Dr Emma Nyhan, Research Fellow
Dr Emma Nyhan
Melbourne Law School
Emma Nyhan is a research fellow on the ARCfunded project ‘The Potential and Limits of International Adjudication: The International Court of Justice and Australia’ led by Professor Hilary Charlesworth and Associate Professor Margaret Young. Emma assists with research on legal issues in topic areas such as the role of international adjudication, the background to Australian litigation before the ICJ, and the impact of the cases in which Australia has been involved. She also assists with the administration of the project. Emma recently received a PhD from the European University Institute, Italy. Her doctoral dissertation, ‘Indigeneity, Law and Terrain: The Bedouin Citizens of Israel’, explored the ways in which the international concept of indigenous peoples came to be applied to the Bedouin in Israel. Her research pursues a sociolegal agenda and employs legal, historical and anthropological methodologies. Her doctoral studies were supported by awards from the SocioLegal Studies Association and the Council for British Research in the Levant. Emma qualified as a barrister at the Honorable Society of King’s Inns, Ireland. She holds a Master of Laws in comparative, European and international laws from the European University Institute, Italy, and a Master of Laws in pension law from the Universität Konstanz, Germany. Emma received a Bachelor of Laws and German from University College Cork, Ireland. She has been a visiting scholar at New York University, USA, The College of Management Academic Studies, Israel and Oñati International Institute for the Sociology of Law, Spain. Emma spent a number of years engaged in law centres in Ireland, Belgium, Israel, and the United States.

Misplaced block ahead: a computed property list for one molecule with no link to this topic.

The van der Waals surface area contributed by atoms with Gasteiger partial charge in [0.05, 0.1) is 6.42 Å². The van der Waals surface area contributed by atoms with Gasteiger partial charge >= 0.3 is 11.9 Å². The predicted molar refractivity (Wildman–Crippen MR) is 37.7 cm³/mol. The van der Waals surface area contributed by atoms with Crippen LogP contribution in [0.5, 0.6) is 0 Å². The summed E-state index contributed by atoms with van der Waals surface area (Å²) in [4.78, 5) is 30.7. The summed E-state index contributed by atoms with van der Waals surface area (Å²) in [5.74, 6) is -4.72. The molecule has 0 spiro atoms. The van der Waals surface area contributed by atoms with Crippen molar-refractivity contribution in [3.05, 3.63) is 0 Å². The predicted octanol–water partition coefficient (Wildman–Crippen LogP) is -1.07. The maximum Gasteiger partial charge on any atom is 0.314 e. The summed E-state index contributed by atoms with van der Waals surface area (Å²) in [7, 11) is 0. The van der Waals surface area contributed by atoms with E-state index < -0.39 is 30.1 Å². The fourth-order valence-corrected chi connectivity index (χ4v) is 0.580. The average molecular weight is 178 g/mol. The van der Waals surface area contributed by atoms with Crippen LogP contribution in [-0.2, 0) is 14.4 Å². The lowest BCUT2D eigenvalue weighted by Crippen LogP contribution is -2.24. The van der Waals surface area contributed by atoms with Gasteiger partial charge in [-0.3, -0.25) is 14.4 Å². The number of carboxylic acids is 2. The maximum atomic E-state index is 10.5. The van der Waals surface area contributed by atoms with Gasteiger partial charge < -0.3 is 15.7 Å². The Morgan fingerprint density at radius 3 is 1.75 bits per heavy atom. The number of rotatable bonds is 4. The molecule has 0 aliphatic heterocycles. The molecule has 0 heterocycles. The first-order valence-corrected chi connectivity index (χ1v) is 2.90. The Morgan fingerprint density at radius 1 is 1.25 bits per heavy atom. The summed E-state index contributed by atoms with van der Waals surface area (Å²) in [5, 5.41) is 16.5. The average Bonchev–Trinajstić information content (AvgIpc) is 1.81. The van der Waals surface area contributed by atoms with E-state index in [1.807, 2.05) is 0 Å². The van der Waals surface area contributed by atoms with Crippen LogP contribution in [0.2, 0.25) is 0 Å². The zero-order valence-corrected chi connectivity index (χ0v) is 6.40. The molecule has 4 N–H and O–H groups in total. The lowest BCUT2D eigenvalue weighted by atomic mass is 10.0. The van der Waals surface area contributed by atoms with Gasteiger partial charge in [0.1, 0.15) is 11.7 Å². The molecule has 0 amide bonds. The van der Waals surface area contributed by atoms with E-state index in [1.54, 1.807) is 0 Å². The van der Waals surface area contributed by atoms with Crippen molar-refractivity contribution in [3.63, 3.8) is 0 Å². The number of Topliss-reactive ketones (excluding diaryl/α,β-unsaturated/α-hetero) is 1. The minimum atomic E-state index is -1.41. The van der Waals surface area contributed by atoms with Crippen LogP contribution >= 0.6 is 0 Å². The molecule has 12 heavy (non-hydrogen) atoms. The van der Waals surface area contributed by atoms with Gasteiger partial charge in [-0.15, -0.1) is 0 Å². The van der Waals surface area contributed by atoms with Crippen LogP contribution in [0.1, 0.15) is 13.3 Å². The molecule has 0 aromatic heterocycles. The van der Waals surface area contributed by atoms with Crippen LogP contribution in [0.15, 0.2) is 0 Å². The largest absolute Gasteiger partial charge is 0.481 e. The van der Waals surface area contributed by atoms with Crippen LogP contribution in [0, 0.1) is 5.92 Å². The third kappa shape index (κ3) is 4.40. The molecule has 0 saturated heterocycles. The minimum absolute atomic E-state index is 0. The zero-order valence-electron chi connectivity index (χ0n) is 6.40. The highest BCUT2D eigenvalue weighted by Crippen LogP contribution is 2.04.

Professor Matthew Craven, Professor if International Law
Professor Matthew Craven
Professor if International Law
School of Oriental and African Studies, University of London
Matthew Craven is former Dean of the Faculty of Law and Social Sciences and Professor of International Law at the School of Oriental and African Studies at the University of London. He is a member of Matrix Chambers, Founding Editor of the London Review of International Law and Director of the Centre for the Study of Colonialism, Empire and International Law. His current research interests lie in the field of international legal history and legal theory, focusing, in particular, on the Cold War. He is author/editor of a number of books including The Decolonisation of International Law (2007), Time, History and International Law (2007), Interrogating the Treaty (2005) and The International Covenant on Economic, Social and Cultural Rights (1995). Matthew has published articles on a wide range of topics including statehood and selfdetermination, the law of treaties and human rights.